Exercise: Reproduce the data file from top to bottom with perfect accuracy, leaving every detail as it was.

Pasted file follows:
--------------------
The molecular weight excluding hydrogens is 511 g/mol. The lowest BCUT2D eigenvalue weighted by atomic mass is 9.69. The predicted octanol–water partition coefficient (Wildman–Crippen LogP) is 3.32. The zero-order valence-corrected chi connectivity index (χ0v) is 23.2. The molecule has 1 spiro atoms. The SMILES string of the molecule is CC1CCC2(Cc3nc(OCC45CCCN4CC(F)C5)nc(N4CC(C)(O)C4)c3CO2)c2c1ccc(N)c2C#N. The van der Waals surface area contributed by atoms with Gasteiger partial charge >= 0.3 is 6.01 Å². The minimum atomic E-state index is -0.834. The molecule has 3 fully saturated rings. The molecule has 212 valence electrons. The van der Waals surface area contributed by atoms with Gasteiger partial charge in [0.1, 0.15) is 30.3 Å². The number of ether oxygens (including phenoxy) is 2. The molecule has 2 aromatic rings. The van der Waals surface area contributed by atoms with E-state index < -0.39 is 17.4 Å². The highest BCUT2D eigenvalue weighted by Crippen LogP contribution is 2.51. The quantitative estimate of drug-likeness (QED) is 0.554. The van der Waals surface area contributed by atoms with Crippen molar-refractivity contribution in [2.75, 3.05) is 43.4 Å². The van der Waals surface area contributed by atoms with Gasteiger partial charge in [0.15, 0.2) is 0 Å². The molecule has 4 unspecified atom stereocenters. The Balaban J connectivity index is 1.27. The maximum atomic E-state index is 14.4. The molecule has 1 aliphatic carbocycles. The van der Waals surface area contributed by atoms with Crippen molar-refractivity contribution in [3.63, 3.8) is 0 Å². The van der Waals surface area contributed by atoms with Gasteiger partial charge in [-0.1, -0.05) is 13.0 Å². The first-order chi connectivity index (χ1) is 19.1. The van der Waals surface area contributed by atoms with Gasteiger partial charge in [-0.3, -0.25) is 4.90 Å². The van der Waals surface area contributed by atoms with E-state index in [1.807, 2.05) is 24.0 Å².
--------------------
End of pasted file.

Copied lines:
The molecular weight excluding hydrogens is 511 g/mol. The lowest BCUT2D eigenvalue weighted by atomic mass is 9.69. The predicted octanol–water partition coefficient (Wildman–Crippen LogP) is 3.32. The zero-order valence-corrected chi connectivity index (χ0v) is 23.2. The molecule has 1 spiro atoms. The SMILES string of the molecule is CC1CCC2(Cc3nc(OCC45CCCN4CC(F)C5)nc(N4CC(C)(O)C4)c3CO2)c2c1ccc(N)c2C#N. The van der Waals surface area contributed by atoms with Gasteiger partial charge >= 0.3 is 6.01 Å². The minimum atomic E-state index is -0.834. The molecule has 3 fully saturated rings. The molecule has 212 valence electrons. The van der Waals surface area contributed by atoms with Gasteiger partial charge in [0.1, 0.15) is 30.3 Å². The number of ether oxygens (including phenoxy) is 2. The molecule has 2 aromatic rings. The van der Waals surface area contributed by atoms with E-state index < -0.39 is 17.4 Å². The highest BCUT2D eigenvalue weighted by Crippen LogP contribution is 2.51. The quantitative estimate of drug-likeness (QED) is 0.554. The van der Waals surface area contributed by atoms with Crippen molar-refractivity contribution in [2.75, 3.05) is 43.4 Å². The van der Waals surface area contributed by atoms with Gasteiger partial charge in [0.15, 0.2) is 0 Å². The molecule has 4 unspecified atom stereocenters. The Balaban J connectivity index is 1.27. The maximum atomic E-state index is 14.4. The molecule has 1 aliphatic carbocycles. The van der Waals surface area contributed by atoms with Crippen molar-refractivity contribution in [3.63, 3.8) is 0 Å². The van der Waals surface area contributed by atoms with Gasteiger partial charge in [-0.1, -0.05) is 13.0 Å². The first-order chi connectivity index (χ1) is 19.1. The van der Waals surface area contributed by atoms with Gasteiger partial charge in [-0.3, -0.25) is 4.90 Å². The van der Waals surface area contributed by atoms with E-state index in [1.807, 2.05) is 24.0 Å².